Through trial and error and a whole lot of practice, you finally feel confident in your financial capabilities. You’ve negotiated a top salary. You contribute to your 401(k). You know how to invest on your own, budget (or at least you try to) and save whenever you can.
But if you’re struggling to balance financial responsibility and your well-being, you aren’t alone. A 2019 study from Capital One and The Decision Lab found that 77% of respondents feel anxious about their financial situation.
Maybe you’re burnt out in a job that doesn’t fulfill you, afraid to lose your health benefits or become unemployed. Or perhaps you’re already one of the more than 10 million Americans who experienced unemployment in the last 12 months.
Regardless of your personal struggle, here are seven ways to balance planning for your financial future while protecting your peace of mind.
Invest in your mental and emotional health
The tolls of modern life are enough to qualify anyone for mental health support.
Anxiety disorders impact 40 million adults in the United States, but only 37% of sufferers are receiving treatment. On top of that, depression and anxiety often go hand in hand.
Trained professionals can make a world of difference Psychologists and therapists help you talk through your experiences to manage stress more effectively, while psychiatrists can prescribe medication as needed to address your more intrusive symptoms.
Your health insurance can help alleviate some of the financial cost. Your provider can show you a list of in-network practitioners. And even if your therapist doesn’t take insurance, you can use your flexible savings account (FSA) funds to cover the out-of-pocket cost.
Move your body
If therapy isn’t in the cards for you right now, consider taking up a mindfulness practice. Yoga and meditation are time-proven ways to guide yourself into a more peaceful state of being.
While you may find yourself drawn to the community environment of yoga and meditation classes, neither practice has to cost money. You can find a number of excellent resources online — for free.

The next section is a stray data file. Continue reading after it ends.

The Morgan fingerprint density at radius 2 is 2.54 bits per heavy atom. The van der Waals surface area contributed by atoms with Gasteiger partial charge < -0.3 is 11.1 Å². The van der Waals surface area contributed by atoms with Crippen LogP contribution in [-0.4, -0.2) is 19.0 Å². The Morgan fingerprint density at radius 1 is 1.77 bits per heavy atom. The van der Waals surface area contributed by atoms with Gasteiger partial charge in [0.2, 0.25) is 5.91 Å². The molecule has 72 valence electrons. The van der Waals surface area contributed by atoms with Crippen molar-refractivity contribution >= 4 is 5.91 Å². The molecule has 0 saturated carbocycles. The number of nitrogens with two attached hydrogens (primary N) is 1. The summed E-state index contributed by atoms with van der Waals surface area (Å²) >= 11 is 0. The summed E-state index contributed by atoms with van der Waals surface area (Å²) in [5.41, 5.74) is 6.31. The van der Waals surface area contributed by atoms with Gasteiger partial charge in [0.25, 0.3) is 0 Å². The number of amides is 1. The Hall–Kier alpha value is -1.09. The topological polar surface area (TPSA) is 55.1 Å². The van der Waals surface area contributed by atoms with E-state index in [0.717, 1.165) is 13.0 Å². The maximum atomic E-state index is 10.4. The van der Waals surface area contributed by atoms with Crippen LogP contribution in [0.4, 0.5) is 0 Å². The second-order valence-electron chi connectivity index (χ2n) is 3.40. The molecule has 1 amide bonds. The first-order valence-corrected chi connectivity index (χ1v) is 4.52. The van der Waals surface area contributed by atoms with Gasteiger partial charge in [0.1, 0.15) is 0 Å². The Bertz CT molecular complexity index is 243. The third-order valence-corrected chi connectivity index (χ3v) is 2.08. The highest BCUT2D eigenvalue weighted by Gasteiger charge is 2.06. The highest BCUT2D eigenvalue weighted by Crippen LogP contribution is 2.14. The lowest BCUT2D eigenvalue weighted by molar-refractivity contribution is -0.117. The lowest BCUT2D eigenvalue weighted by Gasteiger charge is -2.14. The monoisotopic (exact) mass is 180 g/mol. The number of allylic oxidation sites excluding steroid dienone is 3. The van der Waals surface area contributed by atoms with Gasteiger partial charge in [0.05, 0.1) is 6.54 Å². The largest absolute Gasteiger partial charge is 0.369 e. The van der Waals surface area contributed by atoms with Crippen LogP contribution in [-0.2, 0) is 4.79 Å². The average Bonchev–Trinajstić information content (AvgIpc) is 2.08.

And if you do best with high-intensity activity, a good workout can go a long way toward refreshing your mindset. Again, you may thrive best in a gym or boot camp setting, but you don’t have to splurge to sweat. A good run outdoors or a free YouTube workout at home can be just as effective.
Plan for the future
Let’s face it: We’re all getting older every day. Few of us want to think about old age, and even less of us want to plan for the end of our lives. Yet a little bit of responsibility now can relieve future anguish, not just for ourselves but for our loved ones.
If you don’t already have a plan for retirement, take a weekend to sit down and educate yourself on your options. Index funds, for example, are a straightforward, low-risk way of building long-term wealth. And with the help of a robo-advisor, you can rely on technology to manage the funds in your account.
If there are people who are dependent on you and your income, life insurance may be a really good idea for you in case of emergency. You should also review your estate plan, including wills and powers of attorney.
Creating an emergency fund of three to six months’ worth of expenses will also give you a buffer for immediate situations that may arise.
Splurge a bit — with intention
Building your personal wealth is a marathon, not a sprint. Sticking with a budget is impossible without some enjoyment here and there, even when money is tight.
If you have the spare cash, give yourself an allowance every paycheck, either to splurge on the spot or to save up for a big purchase such as a new phone or a vacation you’ve been wanting to take.
And if you truly don’t have any extra funds, put your pocket change in a jar every time you come home. Once it’s full, treat yourself to a nice dinner out.
But pull back on impulse purchases
It’s important to let yourself enjoy the fruits of your hard work from time to time. But on the flip side of that, your impulse purchases may be contributing to your financial stress.
Perhaps you’re trapped in a vicious cycle where you hate your job, so you shop to help yourself forget about your misery. But as your debt increases, you feel less and less able to quit, so back to swiping your credit cards as retail therapy.
There are many ways to stop yourself from buying things on a whim. But the root cause is always the same: Some part of you wants to avoid thinking about what the purchase represents for you. If you can identify the reason behind your spontaneous shopping, it will be much easier to curb the action.
Show yourself grace
This final tip is the most important aspect of finding financial balance. You’re human, and you’re going to make mistakes no matter what. Whether you slip up on your budget, invest in the wrong thing or quit your job at an inconvenient time, the important thing is to keep looking forward. You can’t change the past, but you can let it go so you can step into your future.
And sometimes, the right choice for your health won’t make sense for your wealth. Starting your own business, pursuing your passions or giving yourself a break may set you back financially for the time being. But the freedom to dream is priceless, so trust your gut. Only you know what’s best for you.
Money comes and goes, but you only get to live this life once. By investing in yourself before all else, you can ensure that you’ll be able to enjoy your life to the fullest, regardless of your financial situation.